Using layered bitumen and oil I created what I thought of as em-bodied paintings creating work about the body and its stories. I felt that these paintings connected my performance and painting practice in many ways including the physical practice of dripping paint onto the canvas. I built up layers of tactile bitumen to create textures – and texts, that explore new ways of thinking about identity and multiplicity. Through the interplay of sculptural, historical and monumental references to bodily form and its fragmentation, it is possible to communicate the fluidity of lived experience.
‘Why do the English have the same word for a swaddled corpse and cuddly maternity?’ AS Byatt
RED-dress Mummies are a series of large paintings made from 2016 that use the strange juxtaposition in language of ‘mummy’ meaning mother and mummification. Anachronistically red dresses are added to bring them to life and honour and value, rather than idolize and denigrate real life mummies (mothers).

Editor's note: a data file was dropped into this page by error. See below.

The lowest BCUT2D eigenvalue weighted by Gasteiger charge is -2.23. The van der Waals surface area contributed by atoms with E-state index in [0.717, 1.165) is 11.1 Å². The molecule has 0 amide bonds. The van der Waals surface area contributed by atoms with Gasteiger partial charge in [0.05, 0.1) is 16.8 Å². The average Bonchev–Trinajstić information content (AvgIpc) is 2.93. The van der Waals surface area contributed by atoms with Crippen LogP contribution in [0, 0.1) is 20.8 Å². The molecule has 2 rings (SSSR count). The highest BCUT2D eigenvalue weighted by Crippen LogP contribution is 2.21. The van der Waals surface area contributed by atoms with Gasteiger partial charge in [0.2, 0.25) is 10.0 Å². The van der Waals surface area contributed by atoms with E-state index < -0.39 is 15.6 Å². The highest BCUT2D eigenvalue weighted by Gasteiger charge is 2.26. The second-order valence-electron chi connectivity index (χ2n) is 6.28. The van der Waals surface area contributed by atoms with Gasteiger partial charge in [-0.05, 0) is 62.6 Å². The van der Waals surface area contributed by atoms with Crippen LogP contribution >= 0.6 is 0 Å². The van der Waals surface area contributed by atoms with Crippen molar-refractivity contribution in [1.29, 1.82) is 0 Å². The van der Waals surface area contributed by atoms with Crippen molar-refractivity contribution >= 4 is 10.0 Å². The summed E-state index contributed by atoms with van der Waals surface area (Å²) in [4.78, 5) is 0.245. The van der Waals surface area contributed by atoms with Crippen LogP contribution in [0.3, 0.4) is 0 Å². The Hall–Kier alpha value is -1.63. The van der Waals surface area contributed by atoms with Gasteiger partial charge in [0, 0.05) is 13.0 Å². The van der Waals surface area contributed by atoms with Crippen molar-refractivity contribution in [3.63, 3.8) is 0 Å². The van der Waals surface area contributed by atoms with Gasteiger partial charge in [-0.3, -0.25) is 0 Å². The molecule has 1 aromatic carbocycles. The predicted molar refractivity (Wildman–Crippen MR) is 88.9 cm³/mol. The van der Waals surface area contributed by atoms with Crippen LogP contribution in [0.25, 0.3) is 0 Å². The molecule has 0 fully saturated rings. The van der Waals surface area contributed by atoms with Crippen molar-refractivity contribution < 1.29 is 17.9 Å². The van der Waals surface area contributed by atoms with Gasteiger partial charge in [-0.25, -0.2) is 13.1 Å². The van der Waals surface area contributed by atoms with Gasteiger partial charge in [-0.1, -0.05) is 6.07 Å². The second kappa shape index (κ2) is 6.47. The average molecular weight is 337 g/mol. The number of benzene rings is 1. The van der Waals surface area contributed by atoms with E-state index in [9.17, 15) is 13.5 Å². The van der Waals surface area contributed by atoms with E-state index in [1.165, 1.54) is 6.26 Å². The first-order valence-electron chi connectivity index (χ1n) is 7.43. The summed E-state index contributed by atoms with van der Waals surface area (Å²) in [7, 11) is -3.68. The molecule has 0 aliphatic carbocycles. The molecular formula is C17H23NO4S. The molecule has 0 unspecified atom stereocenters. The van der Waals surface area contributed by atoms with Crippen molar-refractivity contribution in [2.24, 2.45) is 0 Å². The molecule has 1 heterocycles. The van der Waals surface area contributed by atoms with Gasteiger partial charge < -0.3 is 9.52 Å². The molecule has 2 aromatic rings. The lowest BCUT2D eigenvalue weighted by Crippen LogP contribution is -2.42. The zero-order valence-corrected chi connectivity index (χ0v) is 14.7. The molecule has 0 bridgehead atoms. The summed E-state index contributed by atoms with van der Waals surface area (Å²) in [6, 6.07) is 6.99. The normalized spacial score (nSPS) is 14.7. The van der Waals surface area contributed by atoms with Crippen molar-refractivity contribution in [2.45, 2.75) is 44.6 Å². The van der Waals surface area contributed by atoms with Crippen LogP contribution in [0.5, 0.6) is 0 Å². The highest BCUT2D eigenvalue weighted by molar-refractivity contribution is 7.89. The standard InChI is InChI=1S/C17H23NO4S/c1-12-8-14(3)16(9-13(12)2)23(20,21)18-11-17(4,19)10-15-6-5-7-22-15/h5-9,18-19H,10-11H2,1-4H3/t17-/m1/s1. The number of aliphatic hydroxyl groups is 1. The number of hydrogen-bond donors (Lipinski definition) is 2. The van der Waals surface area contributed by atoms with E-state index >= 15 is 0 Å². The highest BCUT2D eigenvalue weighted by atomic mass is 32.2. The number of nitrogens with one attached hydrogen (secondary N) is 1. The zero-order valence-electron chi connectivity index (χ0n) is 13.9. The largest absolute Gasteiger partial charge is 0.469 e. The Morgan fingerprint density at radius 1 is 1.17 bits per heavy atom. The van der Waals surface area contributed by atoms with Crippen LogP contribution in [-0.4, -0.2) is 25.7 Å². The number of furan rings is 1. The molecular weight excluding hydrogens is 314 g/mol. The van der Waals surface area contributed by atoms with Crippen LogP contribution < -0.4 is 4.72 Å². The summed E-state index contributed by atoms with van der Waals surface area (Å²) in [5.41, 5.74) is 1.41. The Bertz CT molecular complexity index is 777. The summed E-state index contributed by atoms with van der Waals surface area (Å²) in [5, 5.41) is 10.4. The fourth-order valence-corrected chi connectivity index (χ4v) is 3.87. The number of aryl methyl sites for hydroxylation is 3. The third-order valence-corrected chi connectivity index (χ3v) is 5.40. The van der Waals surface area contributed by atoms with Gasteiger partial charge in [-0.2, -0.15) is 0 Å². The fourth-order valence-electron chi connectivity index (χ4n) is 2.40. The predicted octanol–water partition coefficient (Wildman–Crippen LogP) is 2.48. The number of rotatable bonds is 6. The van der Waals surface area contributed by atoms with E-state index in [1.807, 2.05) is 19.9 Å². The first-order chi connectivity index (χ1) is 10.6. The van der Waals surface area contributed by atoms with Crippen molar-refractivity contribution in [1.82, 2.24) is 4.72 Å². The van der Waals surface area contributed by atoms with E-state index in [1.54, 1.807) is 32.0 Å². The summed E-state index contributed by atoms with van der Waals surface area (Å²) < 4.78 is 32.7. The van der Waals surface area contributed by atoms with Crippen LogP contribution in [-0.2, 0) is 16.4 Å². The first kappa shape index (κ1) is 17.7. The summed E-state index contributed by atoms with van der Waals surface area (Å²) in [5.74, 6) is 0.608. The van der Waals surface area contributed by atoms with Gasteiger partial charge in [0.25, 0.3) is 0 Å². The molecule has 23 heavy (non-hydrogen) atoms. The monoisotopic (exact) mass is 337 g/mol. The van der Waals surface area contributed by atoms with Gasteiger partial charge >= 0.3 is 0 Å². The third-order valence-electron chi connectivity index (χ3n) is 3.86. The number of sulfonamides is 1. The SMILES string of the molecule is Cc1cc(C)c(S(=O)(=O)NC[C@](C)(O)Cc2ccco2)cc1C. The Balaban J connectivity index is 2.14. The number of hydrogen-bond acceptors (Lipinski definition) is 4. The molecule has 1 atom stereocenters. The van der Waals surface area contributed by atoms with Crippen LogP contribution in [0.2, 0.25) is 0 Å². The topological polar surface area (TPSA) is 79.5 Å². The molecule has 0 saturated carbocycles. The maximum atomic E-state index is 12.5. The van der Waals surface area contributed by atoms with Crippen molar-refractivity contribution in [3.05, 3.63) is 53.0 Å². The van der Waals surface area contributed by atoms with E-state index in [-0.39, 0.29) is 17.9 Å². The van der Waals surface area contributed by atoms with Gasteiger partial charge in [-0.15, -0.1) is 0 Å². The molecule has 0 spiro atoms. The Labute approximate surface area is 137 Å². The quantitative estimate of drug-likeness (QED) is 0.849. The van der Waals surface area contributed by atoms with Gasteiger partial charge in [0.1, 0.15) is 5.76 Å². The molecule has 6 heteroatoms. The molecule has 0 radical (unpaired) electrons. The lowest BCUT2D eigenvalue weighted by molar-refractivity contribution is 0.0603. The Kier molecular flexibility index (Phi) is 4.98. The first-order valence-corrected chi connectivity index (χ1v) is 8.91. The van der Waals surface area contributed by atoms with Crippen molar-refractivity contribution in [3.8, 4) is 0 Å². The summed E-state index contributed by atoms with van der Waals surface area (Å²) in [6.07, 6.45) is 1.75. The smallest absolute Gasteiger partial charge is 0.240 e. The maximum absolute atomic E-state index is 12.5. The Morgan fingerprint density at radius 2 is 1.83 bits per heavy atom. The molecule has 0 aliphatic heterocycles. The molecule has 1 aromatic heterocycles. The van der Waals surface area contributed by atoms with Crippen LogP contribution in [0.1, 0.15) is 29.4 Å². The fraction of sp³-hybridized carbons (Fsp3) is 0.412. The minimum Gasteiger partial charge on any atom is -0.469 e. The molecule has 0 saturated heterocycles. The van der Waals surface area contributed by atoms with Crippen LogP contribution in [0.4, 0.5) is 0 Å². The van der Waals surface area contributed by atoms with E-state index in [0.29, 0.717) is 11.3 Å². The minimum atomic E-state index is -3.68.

In every culture there are taboos about motherhood, constraints that contain and hold motherhood in ideality, and make her less human. Recent discovery of tattoos on the dessicated skin of ancient mummies give us new insights into how they lived in life. We are drawn to something very mortal about them despite the immortality they have attained, that deifies and reifies. The respect they have attained in death probably did not reflect how they were treated in life, so these paintings ask questions about how we treat mothers/mummies in Western societies.
Empathy Circuit is a series of large paintings that used stories contributed from women about their lives. Using dripped bitumen paint and colour, the process creates layers of tactile marks and text that make a range of references of cultural and historically significance for women and aspire to create empathy for many women who undergo mental health issues due to their experiences.